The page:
Corporate Philanthropy Increases Workers’ Productivity - Study
Wednesday, 14th January 2015 at 9:28 am
Working to benefit a good cause increases employee productivity by up to 30 per cent, according to the findings of a new UK study.
Research from the University of Southampton showed that when workers were given a social incentive such as a charitable donation linked to their job, performance increased by an average of 13 per cent, rising to 30 per cent amongst those who are initially the least productive.
"A lot of studies have shown how financial incentives, like bonuses and stock options, can improve performance," University of Southampton economist Dr Mirco Tonin, lead author of the study, said.
"But our results provide empirical support for the growing recognition that some workers are also motivated by advancing social causes through their efforts.
"Our results indicate that social incentives may be slightly less effective than financial incentives in motivating workers, but the difference is not as large as one might have expected. The motivational impact of social incentives, coupled with sufficient tax breaks or additional advantages coming from customers, regulators, or investors, would make them as effective for employers as offering financial incentives."
Performance was most improved (increasing by 26 per cent overall) when workers could decide how much of their pay they wanted contribute through workplace giving. When donations were optional, over half of participants chose to give a proportion of their own pay to a charity of their choice.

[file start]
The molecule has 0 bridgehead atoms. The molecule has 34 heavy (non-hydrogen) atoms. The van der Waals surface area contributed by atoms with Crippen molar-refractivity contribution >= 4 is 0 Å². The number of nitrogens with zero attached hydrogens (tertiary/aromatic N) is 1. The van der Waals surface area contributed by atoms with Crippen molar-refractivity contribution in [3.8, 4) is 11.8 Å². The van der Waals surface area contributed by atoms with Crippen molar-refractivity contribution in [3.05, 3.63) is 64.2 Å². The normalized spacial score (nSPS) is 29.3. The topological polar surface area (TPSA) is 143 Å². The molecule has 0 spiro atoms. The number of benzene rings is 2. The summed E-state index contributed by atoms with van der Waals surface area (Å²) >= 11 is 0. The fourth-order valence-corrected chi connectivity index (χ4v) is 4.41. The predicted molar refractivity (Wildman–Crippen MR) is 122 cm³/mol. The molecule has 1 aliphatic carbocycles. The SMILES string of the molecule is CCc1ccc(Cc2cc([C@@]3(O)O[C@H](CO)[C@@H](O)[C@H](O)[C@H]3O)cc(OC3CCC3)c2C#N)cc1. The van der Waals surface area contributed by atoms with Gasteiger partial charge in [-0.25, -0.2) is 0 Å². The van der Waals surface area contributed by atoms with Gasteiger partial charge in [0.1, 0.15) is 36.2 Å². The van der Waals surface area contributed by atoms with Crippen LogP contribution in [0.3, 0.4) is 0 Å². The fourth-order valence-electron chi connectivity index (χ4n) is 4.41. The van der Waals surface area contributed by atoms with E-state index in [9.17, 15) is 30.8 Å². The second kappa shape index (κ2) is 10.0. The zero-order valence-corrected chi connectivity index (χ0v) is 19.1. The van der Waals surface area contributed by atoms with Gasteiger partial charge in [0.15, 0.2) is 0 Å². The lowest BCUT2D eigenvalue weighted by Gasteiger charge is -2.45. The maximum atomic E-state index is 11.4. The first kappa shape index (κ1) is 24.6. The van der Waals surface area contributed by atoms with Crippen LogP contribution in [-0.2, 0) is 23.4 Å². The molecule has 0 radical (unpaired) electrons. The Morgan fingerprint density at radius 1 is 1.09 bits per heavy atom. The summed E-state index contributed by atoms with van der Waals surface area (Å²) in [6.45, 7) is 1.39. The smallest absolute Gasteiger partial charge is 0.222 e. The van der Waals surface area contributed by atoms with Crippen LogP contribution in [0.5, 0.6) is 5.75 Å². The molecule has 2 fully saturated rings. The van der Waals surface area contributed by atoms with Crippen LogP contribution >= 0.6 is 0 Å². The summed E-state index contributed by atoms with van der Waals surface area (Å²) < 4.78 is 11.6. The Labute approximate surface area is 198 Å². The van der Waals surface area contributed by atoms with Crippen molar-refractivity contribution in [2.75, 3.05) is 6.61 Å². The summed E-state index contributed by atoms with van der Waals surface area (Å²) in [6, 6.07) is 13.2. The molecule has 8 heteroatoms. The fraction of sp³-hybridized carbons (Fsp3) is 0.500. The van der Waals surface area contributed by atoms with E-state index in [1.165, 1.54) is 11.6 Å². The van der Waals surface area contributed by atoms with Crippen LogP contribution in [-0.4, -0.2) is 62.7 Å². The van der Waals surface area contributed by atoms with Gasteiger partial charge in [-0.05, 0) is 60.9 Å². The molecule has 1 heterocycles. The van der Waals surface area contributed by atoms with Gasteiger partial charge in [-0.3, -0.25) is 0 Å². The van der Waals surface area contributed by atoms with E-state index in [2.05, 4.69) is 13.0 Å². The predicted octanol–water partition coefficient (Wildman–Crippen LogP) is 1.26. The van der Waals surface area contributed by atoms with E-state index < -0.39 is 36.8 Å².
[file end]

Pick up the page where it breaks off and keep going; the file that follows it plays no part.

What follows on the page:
"We find that offering subjects some discretion in choosing their own payment scheme leads to a substantial improvement in performance," Dr Tonin said. "This suggests that firms willing to introduce corporate giving programs may want to consider giving employees the opportunity to 'opt in.'"
Researchers offered students at University of Southampton the chance to take part in the study, which involved completing four one-hour online data entry sessions, over the course of a week. Productivity was measured by the number of entries students made within the sessions and the accuracy of those entries.
Students received £20 (A$37.20) for completing the four sessions and were divided into four groups, each with different levels of additional financial and social incentives.
Some groups were given various increments of performance related pay, based on the number of entries they made, while others were given differing forms of social incentives; from a lump sum donation to a charity (given upon finishing the task), to donations made for each completed entry.
"Both varieties of social incentive (lump sum and performance based) were equally effective at increasing performance,"Dr Michael Vlassopoulos, co-author of the study said.
"We can see that social incentives have a positive impact in the number of entries made, without compromising accuracy.”
The study, Corporate Philanthropy and Productivity: Evidence from an Online Real Effort Experiment, will be published in the forthcoming edition of Management Science.